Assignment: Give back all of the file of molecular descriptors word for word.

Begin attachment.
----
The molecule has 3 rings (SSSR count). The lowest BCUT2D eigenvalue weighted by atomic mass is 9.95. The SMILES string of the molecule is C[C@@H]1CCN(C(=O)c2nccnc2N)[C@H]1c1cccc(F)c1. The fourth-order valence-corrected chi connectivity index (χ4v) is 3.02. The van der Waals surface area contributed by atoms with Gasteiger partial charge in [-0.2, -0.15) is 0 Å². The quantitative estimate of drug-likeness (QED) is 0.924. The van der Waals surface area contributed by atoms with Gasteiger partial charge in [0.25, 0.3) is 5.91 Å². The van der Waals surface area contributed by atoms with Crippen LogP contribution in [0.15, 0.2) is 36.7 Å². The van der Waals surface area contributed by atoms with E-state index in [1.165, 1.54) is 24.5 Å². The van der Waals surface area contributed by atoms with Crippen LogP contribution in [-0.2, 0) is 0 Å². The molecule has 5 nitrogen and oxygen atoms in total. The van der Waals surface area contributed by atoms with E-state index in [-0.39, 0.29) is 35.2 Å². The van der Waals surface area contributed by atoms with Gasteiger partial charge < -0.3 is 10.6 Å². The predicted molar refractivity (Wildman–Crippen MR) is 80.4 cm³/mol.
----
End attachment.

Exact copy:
The molecule has 3 rings (SSSR count). The lowest BCUT2D eigenvalue weighted by atomic mass is 9.95. The SMILES string of the molecule is C[C@@H]1CCN(C(=O)c2nccnc2N)[C@H]1c1cccc(F)c1. The fourth-order valence-corrected chi connectivity index (χ4v) is 3.02. The van der Waals surface area contributed by atoms with Gasteiger partial charge in [-0.2, -0.15) is 0 Å². The quantitative estimate of drug-likeness (QED) is 0.924. The van der Waals surface area contributed by atoms with Gasteiger partial charge in [0.25, 0.3) is 5.91 Å². The van der Waals surface area contributed by atoms with Crippen LogP contribution in [0.15, 0.2) is 36.7 Å². The van der Waals surface area contributed by atoms with E-state index in [1.165, 1.54) is 24.5 Å². The van der Waals surface area contributed by atoms with Crippen LogP contribution in [-0.2, 0) is 0 Å². The molecule has 5 nitrogen and oxygen atoms in total. The van der Waals surface area contributed by atoms with E-state index in [-0.39, 0.29) is 35.2 Å². The van der Waals surface area contributed by atoms with Gasteiger partial charge < -0.3 is 10.6 Å². The predicted molar refractivity (Wildman–Crippen MR) is 80.4 cm³/mol.